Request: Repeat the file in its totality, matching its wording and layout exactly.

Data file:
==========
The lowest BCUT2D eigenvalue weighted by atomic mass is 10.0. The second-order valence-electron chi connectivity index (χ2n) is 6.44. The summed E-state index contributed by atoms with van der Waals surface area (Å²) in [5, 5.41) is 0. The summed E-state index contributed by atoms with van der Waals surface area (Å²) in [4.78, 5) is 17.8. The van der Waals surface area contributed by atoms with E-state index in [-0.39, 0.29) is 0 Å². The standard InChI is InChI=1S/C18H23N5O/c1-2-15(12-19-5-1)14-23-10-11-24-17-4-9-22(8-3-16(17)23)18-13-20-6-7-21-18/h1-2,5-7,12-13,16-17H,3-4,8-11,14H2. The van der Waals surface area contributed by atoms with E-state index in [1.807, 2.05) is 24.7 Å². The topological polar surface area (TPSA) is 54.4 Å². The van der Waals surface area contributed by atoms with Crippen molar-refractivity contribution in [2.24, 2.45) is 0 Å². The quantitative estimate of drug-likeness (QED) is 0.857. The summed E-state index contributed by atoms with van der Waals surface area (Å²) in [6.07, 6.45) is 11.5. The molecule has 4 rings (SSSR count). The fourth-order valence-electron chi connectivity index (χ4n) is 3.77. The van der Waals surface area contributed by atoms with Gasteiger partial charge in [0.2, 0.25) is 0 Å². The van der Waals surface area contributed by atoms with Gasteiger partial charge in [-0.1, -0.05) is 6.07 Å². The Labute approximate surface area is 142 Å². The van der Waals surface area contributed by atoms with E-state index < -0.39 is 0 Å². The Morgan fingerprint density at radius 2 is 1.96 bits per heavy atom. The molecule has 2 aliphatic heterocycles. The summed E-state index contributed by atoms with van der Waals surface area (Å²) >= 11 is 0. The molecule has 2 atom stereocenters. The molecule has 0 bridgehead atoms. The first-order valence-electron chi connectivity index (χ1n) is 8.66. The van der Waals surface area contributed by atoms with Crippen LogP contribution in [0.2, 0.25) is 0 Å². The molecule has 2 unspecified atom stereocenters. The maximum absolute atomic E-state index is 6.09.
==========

The lowest BCUT2D eigenvalue weighted by atomic mass is 10.0. The second-order valence-electron chi connectivity index (χ2n) is 6.44. The summed E-state index contributed by atoms with van der Waals surface area (Å²) in [5, 5.41) is 0. The summed E-state index contributed by atoms with van der Waals surface area (Å²) in [4.78, 5) is 17.8. The van der Waals surface area contributed by atoms with E-state index in [-0.39, 0.29) is 0 Å². The standard InChI is InChI=1S/C18H23N5O/c1-2-15(12-19-5-1)14-23-10-11-24-17-4-9-22(8-3-16(17)23)18-13-20-6-7-21-18/h1-2,5-7,12-13,16-17H,3-4,8-11,14H2. The van der Waals surface area contributed by atoms with E-state index in [1.807, 2.05) is 24.7 Å². The topological polar surface area (TPSA) is 54.4 Å². The van der Waals surface area contributed by atoms with Crippen molar-refractivity contribution in [2.24, 2.45) is 0 Å². The quantitative estimate of drug-likeness (QED) is 0.857. The summed E-state index contributed by atoms with van der Waals surface area (Å²) in [6.07, 6.45) is 11.5. The molecule has 4 rings (SSSR count). The fourth-order valence-electron chi connectivity index (χ4n) is 3.77. The van der Waals surface area contributed by atoms with Gasteiger partial charge in [0.2, 0.25) is 0 Å². The van der Waals surface area contributed by atoms with Gasteiger partial charge in [-0.1, -0.05) is 6.07 Å². The Labute approximate surface area is 142 Å². The van der Waals surface area contributed by atoms with E-state index < -0.39 is 0 Å². The Morgan fingerprint density at radius 2 is 1.96 bits per heavy atom. The molecule has 2 aliphatic heterocycles. The summed E-state index contributed by atoms with van der Waals surface area (Å²) >= 11 is 0. The molecule has 2 atom stereocenters. The molecule has 0 bridgehead atoms. The first-order valence-electron chi connectivity index (χ1n) is 8.66. The van der Waals surface area contributed by atoms with Crippen LogP contribution in [0.2, 0.25) is 0 Å². The molecule has 2 unspecified atom stereocenters. The maximum absolute atomic E-state index is 6.09.